I wish I was Ray Johnson but I can’t be because he’s dead, 2020

I Wish I Was Ray Johnson But I Can’t Be Because He Is Dead is a semi-autobiographical mail art book by Emily Peterson Dunne. Dunne has been working with collage and mail art since 2012, when she established a group titled “The Queens CorrespondAnce School.” Deliberately misspelled, the group apes the New York Correspondence school of Ray Johnson. The proposed book will consist of collages created collaboratively in the mail between Dunne and participating artists, which include friends, artists and creators Dunne admires (Including punk musician Richard Hell).

In 2018, six years into Dunne’s mail art practice, she began receiving mysterious envelopes delivered to her apartment, addressed to Ray Johnson. The first of these letters was a brochure from a company selling burial insurance, and the letters continued in a similarly morbid vein. Given the mysterious circumstances of Johnson’s own suicide, these hauntings were especially poignant. After amassing dozens of these mailers, they suddenly and mysteriously stopped arriving.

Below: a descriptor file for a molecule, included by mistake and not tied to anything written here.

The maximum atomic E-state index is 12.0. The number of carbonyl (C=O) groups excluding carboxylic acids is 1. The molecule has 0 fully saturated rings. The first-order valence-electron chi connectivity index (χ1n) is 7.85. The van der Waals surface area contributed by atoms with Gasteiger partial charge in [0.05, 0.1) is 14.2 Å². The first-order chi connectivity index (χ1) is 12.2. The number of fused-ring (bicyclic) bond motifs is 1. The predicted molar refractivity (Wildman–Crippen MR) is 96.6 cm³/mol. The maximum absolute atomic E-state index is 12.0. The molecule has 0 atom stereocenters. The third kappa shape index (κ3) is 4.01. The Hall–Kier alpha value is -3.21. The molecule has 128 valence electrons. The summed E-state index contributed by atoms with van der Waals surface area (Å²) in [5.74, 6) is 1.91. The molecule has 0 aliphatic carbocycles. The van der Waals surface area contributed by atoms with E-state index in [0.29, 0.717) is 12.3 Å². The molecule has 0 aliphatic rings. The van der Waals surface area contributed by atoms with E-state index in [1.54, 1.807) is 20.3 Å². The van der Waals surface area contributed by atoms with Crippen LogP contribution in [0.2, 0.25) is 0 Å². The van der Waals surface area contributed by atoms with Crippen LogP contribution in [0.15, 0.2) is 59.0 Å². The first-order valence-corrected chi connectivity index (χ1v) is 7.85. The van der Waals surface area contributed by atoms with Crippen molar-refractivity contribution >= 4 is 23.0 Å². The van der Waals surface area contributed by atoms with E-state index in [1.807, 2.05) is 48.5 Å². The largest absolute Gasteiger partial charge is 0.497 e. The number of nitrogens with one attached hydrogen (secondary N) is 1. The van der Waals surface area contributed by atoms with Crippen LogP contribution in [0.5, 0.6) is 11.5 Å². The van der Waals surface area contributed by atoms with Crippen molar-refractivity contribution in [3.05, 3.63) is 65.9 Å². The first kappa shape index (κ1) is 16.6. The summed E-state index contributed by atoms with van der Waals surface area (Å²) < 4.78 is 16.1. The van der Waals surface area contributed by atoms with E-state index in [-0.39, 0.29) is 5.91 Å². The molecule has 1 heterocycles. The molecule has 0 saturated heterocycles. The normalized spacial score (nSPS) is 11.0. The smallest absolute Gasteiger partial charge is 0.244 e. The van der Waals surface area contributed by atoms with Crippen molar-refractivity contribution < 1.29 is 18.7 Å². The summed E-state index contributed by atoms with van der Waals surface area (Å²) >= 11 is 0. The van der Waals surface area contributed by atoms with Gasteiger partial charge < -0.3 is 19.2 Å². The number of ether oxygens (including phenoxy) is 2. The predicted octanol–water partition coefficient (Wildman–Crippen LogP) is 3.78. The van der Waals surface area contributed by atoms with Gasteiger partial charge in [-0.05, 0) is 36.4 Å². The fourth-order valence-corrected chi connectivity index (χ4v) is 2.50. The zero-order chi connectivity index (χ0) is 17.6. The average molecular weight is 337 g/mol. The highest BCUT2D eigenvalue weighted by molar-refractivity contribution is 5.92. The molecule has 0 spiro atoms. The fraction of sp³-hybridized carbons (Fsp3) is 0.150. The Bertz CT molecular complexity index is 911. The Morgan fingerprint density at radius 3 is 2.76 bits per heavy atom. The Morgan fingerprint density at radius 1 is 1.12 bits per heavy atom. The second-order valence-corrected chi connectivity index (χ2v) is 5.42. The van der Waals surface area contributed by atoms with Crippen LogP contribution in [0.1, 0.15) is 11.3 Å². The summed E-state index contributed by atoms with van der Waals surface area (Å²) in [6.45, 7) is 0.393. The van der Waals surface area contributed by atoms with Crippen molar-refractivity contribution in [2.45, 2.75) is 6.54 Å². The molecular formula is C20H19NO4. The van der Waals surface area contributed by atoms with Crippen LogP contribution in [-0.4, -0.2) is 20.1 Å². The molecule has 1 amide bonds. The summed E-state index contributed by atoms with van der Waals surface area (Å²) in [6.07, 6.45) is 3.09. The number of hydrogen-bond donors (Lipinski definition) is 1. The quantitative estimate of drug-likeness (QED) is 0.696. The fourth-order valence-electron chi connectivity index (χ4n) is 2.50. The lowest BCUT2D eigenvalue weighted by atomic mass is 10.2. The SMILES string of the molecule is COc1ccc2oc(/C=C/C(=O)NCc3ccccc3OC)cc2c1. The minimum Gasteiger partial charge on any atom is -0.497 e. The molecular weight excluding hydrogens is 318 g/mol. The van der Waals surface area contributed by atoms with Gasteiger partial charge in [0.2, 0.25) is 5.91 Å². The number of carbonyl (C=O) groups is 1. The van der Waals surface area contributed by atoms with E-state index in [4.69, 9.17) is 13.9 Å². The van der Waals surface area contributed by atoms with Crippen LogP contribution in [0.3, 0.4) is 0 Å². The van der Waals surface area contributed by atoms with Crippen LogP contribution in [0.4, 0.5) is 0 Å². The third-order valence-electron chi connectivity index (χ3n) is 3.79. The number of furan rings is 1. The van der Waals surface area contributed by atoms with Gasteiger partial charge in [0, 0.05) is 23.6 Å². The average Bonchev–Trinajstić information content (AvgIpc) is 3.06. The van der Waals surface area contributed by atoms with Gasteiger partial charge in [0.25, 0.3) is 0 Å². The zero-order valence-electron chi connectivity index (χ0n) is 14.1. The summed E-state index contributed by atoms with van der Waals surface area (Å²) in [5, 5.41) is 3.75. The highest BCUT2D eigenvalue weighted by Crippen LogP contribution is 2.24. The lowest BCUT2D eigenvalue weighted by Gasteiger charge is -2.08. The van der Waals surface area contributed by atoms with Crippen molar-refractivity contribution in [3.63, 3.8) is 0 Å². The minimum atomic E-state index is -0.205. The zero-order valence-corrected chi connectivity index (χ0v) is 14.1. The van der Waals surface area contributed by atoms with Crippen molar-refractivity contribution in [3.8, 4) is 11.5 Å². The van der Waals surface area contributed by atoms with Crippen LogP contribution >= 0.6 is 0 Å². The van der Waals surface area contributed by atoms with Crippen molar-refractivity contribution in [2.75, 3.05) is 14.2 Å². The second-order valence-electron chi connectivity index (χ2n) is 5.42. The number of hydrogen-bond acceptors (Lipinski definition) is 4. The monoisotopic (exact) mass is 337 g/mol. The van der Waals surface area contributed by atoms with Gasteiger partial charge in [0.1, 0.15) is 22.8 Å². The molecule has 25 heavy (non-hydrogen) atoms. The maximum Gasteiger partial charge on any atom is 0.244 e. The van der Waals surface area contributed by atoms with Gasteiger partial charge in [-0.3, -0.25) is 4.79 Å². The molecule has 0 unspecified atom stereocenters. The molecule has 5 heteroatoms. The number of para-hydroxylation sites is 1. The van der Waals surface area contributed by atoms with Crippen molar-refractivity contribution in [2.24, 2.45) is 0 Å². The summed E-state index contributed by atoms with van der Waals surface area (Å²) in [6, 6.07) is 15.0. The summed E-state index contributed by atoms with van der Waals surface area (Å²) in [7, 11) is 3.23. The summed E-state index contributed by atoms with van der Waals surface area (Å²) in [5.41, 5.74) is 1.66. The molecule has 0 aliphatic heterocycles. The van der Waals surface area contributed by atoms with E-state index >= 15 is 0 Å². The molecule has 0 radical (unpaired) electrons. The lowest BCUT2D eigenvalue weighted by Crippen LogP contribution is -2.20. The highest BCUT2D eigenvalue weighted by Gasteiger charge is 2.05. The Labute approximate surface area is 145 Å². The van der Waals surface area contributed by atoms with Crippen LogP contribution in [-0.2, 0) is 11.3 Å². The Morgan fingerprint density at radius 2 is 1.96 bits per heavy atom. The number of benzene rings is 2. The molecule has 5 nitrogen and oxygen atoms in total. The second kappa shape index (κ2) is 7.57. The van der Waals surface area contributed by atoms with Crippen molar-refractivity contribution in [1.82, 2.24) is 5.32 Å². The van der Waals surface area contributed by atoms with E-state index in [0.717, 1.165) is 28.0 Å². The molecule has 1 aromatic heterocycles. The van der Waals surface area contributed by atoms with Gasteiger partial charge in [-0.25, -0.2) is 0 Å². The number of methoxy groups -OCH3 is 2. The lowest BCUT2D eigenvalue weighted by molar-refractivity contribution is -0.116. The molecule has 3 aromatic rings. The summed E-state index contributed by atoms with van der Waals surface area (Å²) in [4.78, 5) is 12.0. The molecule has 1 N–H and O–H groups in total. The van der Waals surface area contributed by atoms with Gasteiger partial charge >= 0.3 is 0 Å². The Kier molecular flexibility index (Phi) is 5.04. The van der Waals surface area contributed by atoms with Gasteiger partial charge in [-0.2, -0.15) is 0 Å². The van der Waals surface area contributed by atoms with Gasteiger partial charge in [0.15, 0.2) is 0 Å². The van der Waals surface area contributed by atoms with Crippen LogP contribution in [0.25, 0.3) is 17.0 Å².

In an attempt to contact Ray Johnson again, Dunne began attempting light mail fraud. She assiduously filled out hundreds of (expired) business reply mail cards with her apartment address and the name Ray Johnson in an attempt to assume his name again (at least in the eyes of the USPS).

However, most (if not all) of the materials were undeliverable and were thusly returned to the sender. Dunne created a pastiche of these cards that were now marked with stamps, stickers, inscriptions of rejection from post office employees. Her attempts to become Ray were ultimately denied. “If you meet the Buddha in the road, kill him.”  

The book will recount this experience by way of facsimiles of collages created by Dunne and her mail-art network, the original materials mistakenly sent to Dunne’s apartment intended for Johnson, her attempts to “contact” Johnson again, and the returned mail, ultimately seen as a collage collaboratively created by Dunne and the post office. The book includes an essay by archivist Diana Bowers.